Visual Analysis for Multi-Attribute Choice

Promotion of Lena Cibulski

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Congratulations on your doctorate, Dr.-Ing. Lena Cibulski!
Congratulations on your doctorate, Lena Cibulski!

Congratulations to her! Lena Cibulski, researcher in the "Information Visualization and Visual Analytics" Competence Center, successfully defended her dissertation "Visual Analysis for Multi-Attribute Choice" on March 25, 2024. The thesis was supervised by Prof. Jörn Kohlhammer (TU Darmstadt/Fraunhofer IGD), Prof. Dr.-Ing. Dieter W. Fellner (TU Darmstadt/Fraunhofer IGD) and Prof. Eduard Gröller (TU Vienna).


This dissertation presents findings from problem-driven research that centers around the design of visualization tools to assist experts in making data-informed choices. Identifying the most preferred solution among many alternatives is a common task in our everyday and professional lives. Pivotal information is usually hidden in the data and visualization research has long treated decision-making as a data comprehension task. To arrive at a decision, however, the understanding of patterns in the data needs to be synthesized with subjective judgments. Existing visualization tools do not target this synthesis and many approaches focus on simplified decisions tasks. As a result, their relevance and applicability in real-world settings might be limited.

This dissertation promotes field research to investigate the cognitive processes underlying real-world decisions and to operationalize them for the design and validation of decision support tools. Being based on a close collaboration with real decision-makers, it provides an emphasis on decision processes that problem-driven visualization research did not have before. By synthesizing the collected real-world experience with concepts from human science, it also contributes to making decision models and theories usable for visualization design.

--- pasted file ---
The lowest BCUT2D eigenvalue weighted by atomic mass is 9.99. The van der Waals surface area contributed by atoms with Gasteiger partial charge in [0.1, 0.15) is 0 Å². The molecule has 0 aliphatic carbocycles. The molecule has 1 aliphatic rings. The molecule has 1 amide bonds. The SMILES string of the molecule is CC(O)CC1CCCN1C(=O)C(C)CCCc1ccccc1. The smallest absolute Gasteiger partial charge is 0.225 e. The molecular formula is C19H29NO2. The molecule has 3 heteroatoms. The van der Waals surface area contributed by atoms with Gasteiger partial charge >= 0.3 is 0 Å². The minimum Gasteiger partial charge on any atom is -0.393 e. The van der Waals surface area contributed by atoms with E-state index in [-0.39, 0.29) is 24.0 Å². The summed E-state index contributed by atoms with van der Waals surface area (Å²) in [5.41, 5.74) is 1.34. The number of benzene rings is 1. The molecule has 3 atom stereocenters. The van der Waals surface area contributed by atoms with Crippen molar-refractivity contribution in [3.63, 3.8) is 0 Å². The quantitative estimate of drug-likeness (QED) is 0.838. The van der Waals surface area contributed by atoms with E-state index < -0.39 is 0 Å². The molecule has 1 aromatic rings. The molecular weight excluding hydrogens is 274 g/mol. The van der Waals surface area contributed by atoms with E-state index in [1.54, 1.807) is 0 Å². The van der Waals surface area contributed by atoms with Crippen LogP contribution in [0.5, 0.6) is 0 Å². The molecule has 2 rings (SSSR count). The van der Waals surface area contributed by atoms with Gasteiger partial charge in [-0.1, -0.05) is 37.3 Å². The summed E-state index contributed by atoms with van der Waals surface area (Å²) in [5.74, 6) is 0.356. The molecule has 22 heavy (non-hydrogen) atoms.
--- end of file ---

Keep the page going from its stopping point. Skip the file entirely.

This dissertation refines the existing multi-attribute choice definition by describing it as a constructive problem where preferences are incrementally formed at the actual time of choice. It further proposes a characterization scheme to help visualization researchers concretize the decision problem to design for. Finally, going into the field revealed a novel type of constructive decision problem, which this dissertation defines as co-dependent choices. As theoretical contributions, these formalizations make the design space of decision tasks more tangible. A knowledge elicitation method is adapted from cognitive science to systematically detail the knowledge, experience, and cognitive tasks underlying current decision-making practices. As a methodological contribution, this introduces a decision-oriented way of conducting problem characterizations.

As technical contributions, this dissertation presents two design studies. Their results demonstrate the relevance and applicability of the proposed concepts within and beyond the studied decision contexts. PAVED provides a simple yet effective means for decisionmakers to construct and apply preferences as they learn what level of performance is achievable. Its extension COMPO*SED is the first tool that helps decision-makers explore the side effects of co-dependent choices. Their usefulness has been confirmed with domain experts on their day-to-day decision problems. The long-term benefit of PAVED is indicated by the adoptions recorded after four years.

Through user-centered design, this dissertation addresses the lack of discourse on validated visualization tools that are dedicated to assist expert choices in the wild. Its theoretical, methodological, and technical contributions shape the understanding of decision-related activities on large data sets and how to support them with visualization. As task clarity, design guidelines, and real-world experience with decision support tools evolve, more rigorous claims regarding decision-making as a core goal of visualization research will be possible. The research presented in this dissertation is an important step in this direction.